WASHINGTON, D.C. — The American Trucking Associations (ATA) Board of Directors has told US lawmakers it doesn’t need their help in enforcing equipment and driver detention time limits.
The association said regulating equipment and driver detention time would interfere with shipper-carrier contracts.
“ATA and its members value the time of our drivers,” ATA president and CEO Bill Graves said following the Board’s decision. “However, federal intervention into this area would have significant impacts on the contractual agreements between carriers and shippers.”
“The ability of carriers to negotiate rates, routes and service with our shippers is very important to us,” added ATA chair Barbara Windsor, president and CEO of Hahn Transportation. “Federal regulation in this area would directly affect shipping rates and would significantly change the playing field for carriers and shippers.”
A move to limit driver and equipment detention time has been welcomed by the Owner-Operator Independent Drivers Association in the US. The carriers, however, seem uninterested in a regulated solution.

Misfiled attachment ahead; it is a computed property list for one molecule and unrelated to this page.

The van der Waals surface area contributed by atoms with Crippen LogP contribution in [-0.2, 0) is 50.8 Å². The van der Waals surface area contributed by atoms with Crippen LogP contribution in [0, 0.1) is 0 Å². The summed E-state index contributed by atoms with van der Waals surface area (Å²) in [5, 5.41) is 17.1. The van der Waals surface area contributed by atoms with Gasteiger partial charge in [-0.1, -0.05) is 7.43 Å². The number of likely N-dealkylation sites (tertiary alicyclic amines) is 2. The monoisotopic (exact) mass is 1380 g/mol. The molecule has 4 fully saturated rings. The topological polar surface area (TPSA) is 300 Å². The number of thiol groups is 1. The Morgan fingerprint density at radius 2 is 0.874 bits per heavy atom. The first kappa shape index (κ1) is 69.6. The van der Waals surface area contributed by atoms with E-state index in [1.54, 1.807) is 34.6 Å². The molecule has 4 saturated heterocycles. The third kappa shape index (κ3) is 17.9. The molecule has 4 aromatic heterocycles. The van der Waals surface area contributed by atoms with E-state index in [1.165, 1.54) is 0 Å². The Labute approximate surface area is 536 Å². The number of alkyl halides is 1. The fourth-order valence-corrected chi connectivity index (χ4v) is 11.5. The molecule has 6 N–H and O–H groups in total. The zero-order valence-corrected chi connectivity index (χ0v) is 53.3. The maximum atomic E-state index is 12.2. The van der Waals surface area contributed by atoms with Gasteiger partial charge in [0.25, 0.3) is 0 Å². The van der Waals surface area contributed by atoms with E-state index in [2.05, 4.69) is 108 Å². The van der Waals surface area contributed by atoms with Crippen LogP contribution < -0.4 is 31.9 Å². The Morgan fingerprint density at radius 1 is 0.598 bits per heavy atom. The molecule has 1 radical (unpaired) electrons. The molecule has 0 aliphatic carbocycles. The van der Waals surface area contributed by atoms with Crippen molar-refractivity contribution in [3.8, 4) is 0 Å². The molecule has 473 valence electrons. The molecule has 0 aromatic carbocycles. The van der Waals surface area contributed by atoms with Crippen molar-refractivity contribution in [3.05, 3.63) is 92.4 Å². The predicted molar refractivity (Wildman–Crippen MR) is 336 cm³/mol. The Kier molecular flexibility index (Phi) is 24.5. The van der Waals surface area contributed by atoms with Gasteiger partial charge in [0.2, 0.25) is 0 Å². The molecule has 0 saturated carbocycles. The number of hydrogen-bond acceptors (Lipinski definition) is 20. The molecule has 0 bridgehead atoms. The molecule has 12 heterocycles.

“This isn’t a big carrier issue or a small carrier issue,” insisted Keith Tuttle, president of Motor Carrier Services in Northwood, Ohio, and chairman of ATA’s Small Carrier Advisory Committee. “The ability to freely negotiate contracts is something all carriers want to protect.”
“No carrier wants to see our drivers’ time wasted,” ATA first vice chairman Dan England, chairman and president of C.R. England added. “However, this is not an issue that can be handled with a ‘one-size, fits all’ regulation and as a result is best addressed in contractual agreements between carriers and shippers.”
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